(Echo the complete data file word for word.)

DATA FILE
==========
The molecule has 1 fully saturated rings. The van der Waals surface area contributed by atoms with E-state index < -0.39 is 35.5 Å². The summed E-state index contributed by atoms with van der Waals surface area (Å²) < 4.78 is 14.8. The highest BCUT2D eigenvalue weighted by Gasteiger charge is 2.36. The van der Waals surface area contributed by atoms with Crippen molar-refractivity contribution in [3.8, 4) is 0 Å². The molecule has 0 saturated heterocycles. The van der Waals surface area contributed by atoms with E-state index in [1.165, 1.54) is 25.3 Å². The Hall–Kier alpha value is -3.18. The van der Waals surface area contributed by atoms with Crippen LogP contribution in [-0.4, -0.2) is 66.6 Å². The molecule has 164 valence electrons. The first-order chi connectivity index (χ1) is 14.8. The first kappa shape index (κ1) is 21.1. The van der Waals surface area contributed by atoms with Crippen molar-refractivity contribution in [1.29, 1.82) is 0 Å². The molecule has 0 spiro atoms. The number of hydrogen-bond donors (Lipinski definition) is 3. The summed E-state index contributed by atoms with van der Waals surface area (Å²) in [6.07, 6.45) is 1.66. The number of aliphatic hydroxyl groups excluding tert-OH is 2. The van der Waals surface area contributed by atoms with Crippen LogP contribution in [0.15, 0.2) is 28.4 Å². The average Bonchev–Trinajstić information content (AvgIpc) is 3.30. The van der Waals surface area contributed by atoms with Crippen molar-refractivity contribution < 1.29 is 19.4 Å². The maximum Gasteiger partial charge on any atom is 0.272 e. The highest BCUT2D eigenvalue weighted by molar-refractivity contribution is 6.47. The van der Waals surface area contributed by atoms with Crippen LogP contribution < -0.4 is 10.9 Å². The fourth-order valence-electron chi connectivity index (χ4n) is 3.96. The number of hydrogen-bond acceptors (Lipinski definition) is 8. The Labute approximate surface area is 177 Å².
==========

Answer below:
The molecule has 1 fully saturated rings. The van der Waals surface area contributed by atoms with E-state index < -0.39 is 35.5 Å². The summed E-state index contributed by atoms with van der Waals surface area (Å²) < 4.78 is 14.8. The highest BCUT2D eigenvalue weighted by Gasteiger charge is 2.36. The van der Waals surface area contributed by atoms with Crippen molar-refractivity contribution in [3.8, 4) is 0 Å². The molecule has 0 saturated heterocycles. The van der Waals surface area contributed by atoms with E-state index in [1.165, 1.54) is 25.3 Å². The Hall–Kier alpha value is -3.18. The van der Waals surface area contributed by atoms with Crippen LogP contribution in [-0.4, -0.2) is 66.6 Å². The molecule has 164 valence electrons. The first-order chi connectivity index (χ1) is 14.8. The first kappa shape index (κ1) is 21.1. The van der Waals surface area contributed by atoms with Crippen molar-refractivity contribution in [1.29, 1.82) is 0 Å². The molecule has 0 spiro atoms. The number of hydrogen-bond donors (Lipinski definition) is 3. The summed E-state index contributed by atoms with van der Waals surface area (Å²) in [6.07, 6.45) is 1.66. The number of aliphatic hydroxyl groups excluding tert-OH is 2. The van der Waals surface area contributed by atoms with Crippen LogP contribution in [0.15, 0.2) is 28.4 Å². The average Bonchev–Trinajstić information content (AvgIpc) is 3.30. The van der Waals surface area contributed by atoms with Crippen molar-refractivity contribution < 1.29 is 19.4 Å². The maximum Gasteiger partial charge on any atom is 0.272 e. The highest BCUT2D eigenvalue weighted by molar-refractivity contribution is 6.47. The van der Waals surface area contributed by atoms with Crippen LogP contribution < -0.4 is 10.9 Å². The fourth-order valence-electron chi connectivity index (χ4n) is 3.96. The number of hydrogen-bond acceptors (Lipinski definition) is 8. The Labute approximate surface area is 177 Å².